Curse You, Macbeth Witches

So this morning on the way out the door to school, my oldest daughter showed me a Halloween poem that was pinned to the school-stuff wall.  As she read it in the sing-songy poem voice that little kids are so good at, I noticed it is very similar to the obvious, from Macbeth.  I told her that I’d get that one for her to bring to school. Problem #1:

Round about the cauldron go;
In the poison’d entrails throw.
Toad, that under cold stone
Days and nights has thirty-one

Somebody break those last two lines down for me, so that they a) rhyme and b) scan?  It looks like the Toad line doesn’t have enough syllables, and despite all our discussions on counting and timing and such, I can’t figure out how to break it up to keep the rhythm.   Problem #2:

For a charm of powerful trouble,
Like a hell-broth boil and bubble.

Pretty sure nobody’s gonna like me teaching “hell” to 7yr olds.  Looking for something I can swap in there to keep the general idea but not push the boundaries. Problem #3:

Liver of blaspheming Jew,

Pretty sure no version of that’s gonna make the final cut. :)  Here’s the edited version that I’m working on.  Doesn’t need to be particularly long, it’s more important to whittle it down to something that 7th graders would be allowed to recite without getting strange looks.  I may just chop the first verse and go with the middle (“Fillet of…”) plus the bumpers.  But then I still need to swap out “hell broth”.

Round about the cauldron go;
In the poison’d entrails throw.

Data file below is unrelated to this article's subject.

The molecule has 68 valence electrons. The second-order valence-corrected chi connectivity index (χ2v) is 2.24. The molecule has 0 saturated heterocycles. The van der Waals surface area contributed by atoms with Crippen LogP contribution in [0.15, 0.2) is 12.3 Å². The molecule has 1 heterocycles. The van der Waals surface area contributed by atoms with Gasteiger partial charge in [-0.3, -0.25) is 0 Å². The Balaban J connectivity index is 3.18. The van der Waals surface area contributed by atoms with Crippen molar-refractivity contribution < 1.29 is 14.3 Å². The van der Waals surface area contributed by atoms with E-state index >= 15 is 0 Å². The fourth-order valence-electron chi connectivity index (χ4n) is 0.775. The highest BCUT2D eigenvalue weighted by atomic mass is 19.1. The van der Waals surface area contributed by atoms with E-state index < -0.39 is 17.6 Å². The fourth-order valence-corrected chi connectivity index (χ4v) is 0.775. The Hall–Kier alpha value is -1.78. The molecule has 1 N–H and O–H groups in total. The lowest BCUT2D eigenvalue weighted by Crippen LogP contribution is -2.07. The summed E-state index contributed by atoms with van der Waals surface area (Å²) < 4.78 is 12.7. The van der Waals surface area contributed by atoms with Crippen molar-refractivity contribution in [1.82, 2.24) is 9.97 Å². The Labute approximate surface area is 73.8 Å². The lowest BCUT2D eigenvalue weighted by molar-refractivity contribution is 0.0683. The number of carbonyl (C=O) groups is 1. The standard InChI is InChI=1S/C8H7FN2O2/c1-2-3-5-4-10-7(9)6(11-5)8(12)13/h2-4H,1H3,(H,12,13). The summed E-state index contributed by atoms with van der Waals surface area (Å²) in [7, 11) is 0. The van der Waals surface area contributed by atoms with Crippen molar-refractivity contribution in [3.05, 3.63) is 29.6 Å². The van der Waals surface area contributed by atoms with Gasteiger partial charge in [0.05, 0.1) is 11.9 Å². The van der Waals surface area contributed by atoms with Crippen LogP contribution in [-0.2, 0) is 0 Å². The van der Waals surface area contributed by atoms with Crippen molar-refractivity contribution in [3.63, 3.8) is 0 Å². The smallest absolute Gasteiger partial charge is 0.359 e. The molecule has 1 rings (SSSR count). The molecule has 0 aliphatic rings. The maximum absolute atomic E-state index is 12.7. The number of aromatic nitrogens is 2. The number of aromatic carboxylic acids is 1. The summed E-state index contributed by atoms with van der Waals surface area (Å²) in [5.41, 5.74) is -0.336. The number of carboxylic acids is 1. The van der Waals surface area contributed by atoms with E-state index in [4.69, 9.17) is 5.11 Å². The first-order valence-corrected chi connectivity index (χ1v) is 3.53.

Toad, that under cold stone   [ <—problem 1]
Days and nights has thirty-one 
Swelter’d venom sleeping got,
Boil thou first i’ the charmed pot.

Double, double toil and trouble;
Fire burn, and cauldron bubble.

Fillet of a fenny snake,
In the cauldron boil and bake;
Eye of newt and toe of frog,
Wool of bat and tongue of dog,
Adder’s fork and blind-worm’s sting,
Lizard’s leg and owlet’s wing,
For a charm of powerful trouble,
Like a hell-broth boil and bubble.  <– #2

Cool it with a baboon’s blood,
Then the charm is firm and good.

Double, double toil and trouble;
Fire burn, and cauldron bubble.

Related Posts

4 thoughts on “Curse You, Macbeth Witches

  1. 1. A possible solution is to pronounce the e's at the end of stone and one: ston-e and on-e. Because it is a witch's cant, it can have unusual stresses.

    2. swamp-broth. It keeps the meaning and removes the religious imagery.

    Good luck

  2. It's possible that the pronunciation of the time led to "cow'lld" (co-wulled) –if the "l" sound is fully voiced from the outset -held onto slightly–finishing with the "d" (the tongue already in position to sound, then hop off the d quickly, it will add the beat for you.
    It sounds "witchy" that way anyway.

Leave a Reply

Your email address will not be published. Required fields are marked *